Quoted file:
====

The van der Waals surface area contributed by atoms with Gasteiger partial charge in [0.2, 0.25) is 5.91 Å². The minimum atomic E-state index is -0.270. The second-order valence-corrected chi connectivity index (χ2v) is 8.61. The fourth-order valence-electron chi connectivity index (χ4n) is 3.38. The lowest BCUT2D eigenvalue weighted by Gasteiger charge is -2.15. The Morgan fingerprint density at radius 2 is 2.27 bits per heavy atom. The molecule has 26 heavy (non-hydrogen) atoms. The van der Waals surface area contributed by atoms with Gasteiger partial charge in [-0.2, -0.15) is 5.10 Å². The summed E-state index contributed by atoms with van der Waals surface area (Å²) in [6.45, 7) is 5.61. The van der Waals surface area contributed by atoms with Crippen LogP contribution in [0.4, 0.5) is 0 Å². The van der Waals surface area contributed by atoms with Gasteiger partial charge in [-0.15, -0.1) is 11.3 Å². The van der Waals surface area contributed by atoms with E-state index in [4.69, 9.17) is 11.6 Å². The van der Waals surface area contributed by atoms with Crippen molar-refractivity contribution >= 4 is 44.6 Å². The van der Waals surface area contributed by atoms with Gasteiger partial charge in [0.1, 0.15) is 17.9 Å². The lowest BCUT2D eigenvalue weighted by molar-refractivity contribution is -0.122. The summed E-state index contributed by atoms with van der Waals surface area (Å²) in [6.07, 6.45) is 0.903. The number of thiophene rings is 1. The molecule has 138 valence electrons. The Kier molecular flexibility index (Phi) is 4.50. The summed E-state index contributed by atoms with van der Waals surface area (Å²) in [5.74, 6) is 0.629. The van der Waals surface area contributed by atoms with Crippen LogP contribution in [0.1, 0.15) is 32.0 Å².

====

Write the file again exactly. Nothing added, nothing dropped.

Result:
The van der Waals surface area contributed by atoms with Gasteiger partial charge in [0.2, 0.25) is 5.91 Å². The minimum atomic E-state index is -0.270. The second-order valence-corrected chi connectivity index (χ2v) is 8.61. The fourth-order valence-electron chi connectivity index (χ4n) is 3.38. The lowest BCUT2D eigenvalue weighted by Gasteiger charge is -2.15. The Morgan fingerprint density at radius 2 is 2.27 bits per heavy atom. The molecule has 26 heavy (non-hydrogen) atoms. The van der Waals surface area contributed by atoms with Gasteiger partial charge in [-0.2, -0.15) is 5.10 Å². The summed E-state index contributed by atoms with van der Waals surface area (Å²) in [6.45, 7) is 5.61. The van der Waals surface area contributed by atoms with Crippen LogP contribution in [0.4, 0.5) is 0 Å². The van der Waals surface area contributed by atoms with Gasteiger partial charge in [-0.15, -0.1) is 11.3 Å². The van der Waals surface area contributed by atoms with E-state index in [4.69, 9.17) is 11.6 Å². The van der Waals surface area contributed by atoms with Crippen molar-refractivity contribution >= 4 is 44.6 Å². The van der Waals surface area contributed by atoms with Gasteiger partial charge in [0.1, 0.15) is 17.9 Å². The lowest BCUT2D eigenvalue weighted by molar-refractivity contribution is -0.122. The summed E-state index contributed by atoms with van der Waals surface area (Å²) in [6.07, 6.45) is 0.903. The number of thiophene rings is 1. The molecule has 138 valence electrons. The Kier molecular flexibility index (Phi) is 4.50. The summed E-state index contributed by atoms with van der Waals surface area (Å²) in [5.74, 6) is 0.629. The van der Waals surface area contributed by atoms with Crippen LogP contribution in [0.1, 0.15) is 32.0 Å².